Now is not the time for countries to abandon open market policies or make changes that would threaten free enterprise, President Bush said Saturday.
Bush used his weekly radio broadcast to address anxiety about the financial meltdown, which Federal Reserve Chairman Alan Greenspan told Congress last week had left him in a "state of shocked disbelief."
The president, who is hosting a meeting of world economic leaders Nov. 15 in Washington, called for patience and expressed confidence the economy would eventually rebound. He called on the leaders at the summit to recommit themselves to the fundamentals of "long-term economic growth: free markets, free enterprise and free trade."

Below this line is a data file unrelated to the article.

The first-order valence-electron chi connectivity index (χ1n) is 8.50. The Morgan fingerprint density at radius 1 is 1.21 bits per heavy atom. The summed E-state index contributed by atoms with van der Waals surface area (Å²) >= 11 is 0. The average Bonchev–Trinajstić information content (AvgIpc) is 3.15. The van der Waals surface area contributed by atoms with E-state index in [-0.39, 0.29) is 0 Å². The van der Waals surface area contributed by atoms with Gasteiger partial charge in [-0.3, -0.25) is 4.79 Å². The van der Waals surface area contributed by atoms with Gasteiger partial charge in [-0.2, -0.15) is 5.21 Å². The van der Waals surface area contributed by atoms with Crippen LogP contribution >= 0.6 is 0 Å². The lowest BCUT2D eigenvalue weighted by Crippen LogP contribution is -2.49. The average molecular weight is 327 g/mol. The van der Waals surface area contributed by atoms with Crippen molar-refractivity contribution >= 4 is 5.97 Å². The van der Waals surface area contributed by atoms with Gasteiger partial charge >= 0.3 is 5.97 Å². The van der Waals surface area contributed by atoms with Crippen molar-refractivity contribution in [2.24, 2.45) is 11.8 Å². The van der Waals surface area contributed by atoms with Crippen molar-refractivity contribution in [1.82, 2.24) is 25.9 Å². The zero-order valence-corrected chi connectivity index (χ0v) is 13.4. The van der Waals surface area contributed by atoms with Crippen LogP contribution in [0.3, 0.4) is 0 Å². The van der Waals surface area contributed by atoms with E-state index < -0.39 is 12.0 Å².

"And this moment of global economic uncertainty would be precisely the wrong time to reject such proven methods for creating prosperity and hope," he said.
Over the past few weeks, governments have taken unprecedented steps to thaw frozen credit markets and avert what economists predict could be a long recession. Still, stock markets around the world plummeted Friday and oil prices fell to their lowest in more than a year on rising fears that governments, central banks and finance ministers could be powerless to stop a global downturn.
Bush said U.S. actions such as the passage of a $700-billion plan to buy bad assets from banks and other institutions and enhanced federal guarantees of deposits, are beginning to show results.
"It will take time for their full impact to be felt," he said.